This article examines the question of how to improve rehabilitation exercise compliance. This is particularly important for patients who are recovering from chronic back pain who have lost the discipline of regular activity.
Assuming that the prescribed exercises are not unduly painful, the question is not “how do we help people to exercise more”, rather it is “how do we help people to develop self-discipline”.
Evidence from other industries demonstrates that setting goals and keeping a diary of the new habit is the most effective way to maintain self-discipline to arrive at a goal. I propose the use of pocket diaries as a key tool to improve rehabilitation exercise compliance for people with chronic back pain.
At the bottom of this post you can get a word document which explains to patients the purpose of the diary and how they can benefit from using the diary (you can have this in your patient info folder in reception or to give to new patients.)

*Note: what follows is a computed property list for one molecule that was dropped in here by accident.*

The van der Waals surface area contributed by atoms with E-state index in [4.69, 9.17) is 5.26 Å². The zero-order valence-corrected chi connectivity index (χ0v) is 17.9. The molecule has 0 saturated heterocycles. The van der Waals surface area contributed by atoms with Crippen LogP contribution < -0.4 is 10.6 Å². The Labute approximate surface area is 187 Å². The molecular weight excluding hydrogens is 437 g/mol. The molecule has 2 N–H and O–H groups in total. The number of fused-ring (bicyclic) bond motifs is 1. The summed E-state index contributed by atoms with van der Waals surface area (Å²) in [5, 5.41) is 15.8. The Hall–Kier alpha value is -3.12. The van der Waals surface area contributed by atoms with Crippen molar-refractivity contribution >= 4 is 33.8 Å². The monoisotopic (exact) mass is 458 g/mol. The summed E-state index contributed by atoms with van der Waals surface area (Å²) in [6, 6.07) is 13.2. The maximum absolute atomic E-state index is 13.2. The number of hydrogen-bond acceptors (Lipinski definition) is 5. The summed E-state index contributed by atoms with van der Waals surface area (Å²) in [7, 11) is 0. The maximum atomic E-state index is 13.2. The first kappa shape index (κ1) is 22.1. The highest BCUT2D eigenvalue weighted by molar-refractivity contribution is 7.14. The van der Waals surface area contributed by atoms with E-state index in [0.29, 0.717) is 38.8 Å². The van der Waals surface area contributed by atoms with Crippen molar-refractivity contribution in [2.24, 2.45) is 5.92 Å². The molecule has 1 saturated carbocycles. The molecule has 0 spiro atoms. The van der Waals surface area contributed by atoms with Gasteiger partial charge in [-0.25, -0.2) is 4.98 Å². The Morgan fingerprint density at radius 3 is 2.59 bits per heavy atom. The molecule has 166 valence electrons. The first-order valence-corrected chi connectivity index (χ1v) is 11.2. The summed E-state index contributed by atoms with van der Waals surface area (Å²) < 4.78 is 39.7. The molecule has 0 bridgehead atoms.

How many clinics just give their patients a set of printed or hand written exercise instructions and essentially leave it to the patient to get on with it … or not? I hear it all the time, patients don’t do their exercises.
Patients are people, who are also in pain. Think of one thing you should do more of? Why don’t you?
Is it to do regular exercise, weekly budgeting, retirement planning, investment evaluation, losing weight?
Whatever it is, it’s not about the thing, it’s about self-discipline. To tackle exercise compliance therefore is to tackle self-discipline.
It is often said that the best innovation comes not from thinking “outside of the box”, but from thinking “Inside a different box”. So let’s leave exercise and examine what other industries do to instill and create self-discipline.